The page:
' whereby the several serious disadvantages above enumerated may be entirely overcQme. To this end, I employ 1n lieu of the usual oven type of furnace for heating the metal piece to the requisite temperature, a highly heated bath of metal salts. Preferably, I use a bath wherein the several salts are of eutectic proportions such for instance as the bath disclosed in my pending application for patent, Serial No. 412,588 filed September 24, 1920. A characteristic bath may consist of a mixture of 39% of NaCl (sodium clglprid and 61% Na CO (sodium carbona e In practice, the vpiece to betreated is permitted to remain submerged in the salt bath until it becomes heated throughout its structure to the temperature of the bath. It is then removed from the bath and transferred to the'forge-hammer the stamping press or the shaping rolls. When the piece is removed from the salt bath it is covered with a thin film of the bath material, so that the metal surfaces are completely protected against atmospheric oxidization and remain more uniformly heated. Accordingly it has been found that the metal piece remains at a more uniform temperature throughout its structure than has been the case in the use -of the prior arts methods. It consequently follows that after the pressing, forging or rolling of the piece is completed the physical structure of this finished piece will also be uniform and all surfaces of the piece are comparatively free from scale due to oxidization.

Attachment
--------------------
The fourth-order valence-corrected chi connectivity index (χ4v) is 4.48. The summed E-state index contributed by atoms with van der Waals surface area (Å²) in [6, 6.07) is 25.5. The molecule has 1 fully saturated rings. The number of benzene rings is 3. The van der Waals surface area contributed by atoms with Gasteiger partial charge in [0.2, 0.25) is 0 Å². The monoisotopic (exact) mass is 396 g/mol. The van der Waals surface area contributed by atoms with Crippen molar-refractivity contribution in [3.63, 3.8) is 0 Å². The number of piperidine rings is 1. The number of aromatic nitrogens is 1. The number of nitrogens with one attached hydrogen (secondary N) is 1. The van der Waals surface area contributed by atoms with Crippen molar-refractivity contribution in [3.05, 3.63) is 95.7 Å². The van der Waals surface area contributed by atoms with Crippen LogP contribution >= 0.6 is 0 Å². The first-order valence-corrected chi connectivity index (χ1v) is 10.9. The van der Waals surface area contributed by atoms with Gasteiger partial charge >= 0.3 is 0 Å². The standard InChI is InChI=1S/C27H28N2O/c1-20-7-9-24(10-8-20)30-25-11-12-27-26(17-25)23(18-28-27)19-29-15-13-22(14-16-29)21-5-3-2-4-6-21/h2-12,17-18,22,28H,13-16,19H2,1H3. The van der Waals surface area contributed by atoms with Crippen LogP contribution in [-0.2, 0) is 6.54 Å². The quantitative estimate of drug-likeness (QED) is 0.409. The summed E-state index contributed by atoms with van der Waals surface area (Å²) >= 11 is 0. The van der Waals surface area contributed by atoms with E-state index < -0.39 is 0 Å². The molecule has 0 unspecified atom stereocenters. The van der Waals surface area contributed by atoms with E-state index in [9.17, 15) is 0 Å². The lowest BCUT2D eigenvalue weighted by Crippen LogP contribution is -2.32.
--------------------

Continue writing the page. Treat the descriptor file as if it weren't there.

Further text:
' In some instances, metal pieces are forged, stamped or rolled, then hardened and tempered without being machined before hardening. In this case, the piece is first heated in the salt bath and then forged, pressed or rolled as above described. The piece is then permitted to cool to predetermined temperature and its surfaces are washed, after which it is immersed in another salt bath having the property of hardening the metal. The piece is then removed from the hardening bath and quenched in oil or water. After removal from the quenching bath the piece the temperature of which is still greater than atmospheric, is again washed and then immersed in another salt bath, having the prop-' erty of drawing and tempering the metal.

After removal from the latter bath, the

From the foregoing description it is believed that my improved method of heat treating metals and the distinct advantages incident thereto will be readily understood and appreciated. Since the hardening and tempering salt baths above referred to involve merely the use of well known salt components which will have the necessary action upon the metal structure and the heat ing of the bath solutions to certain predetermined temperatures further specific disclosure of these baths is not deemed necessary. They may also be of a eutectic nature as referred to in my prior application. It will be understood that the essential distinguishing characteristic of the present invention resides in the heating of the piece to be treated in a bath of fused salts instead of in the usual oven type of furnace.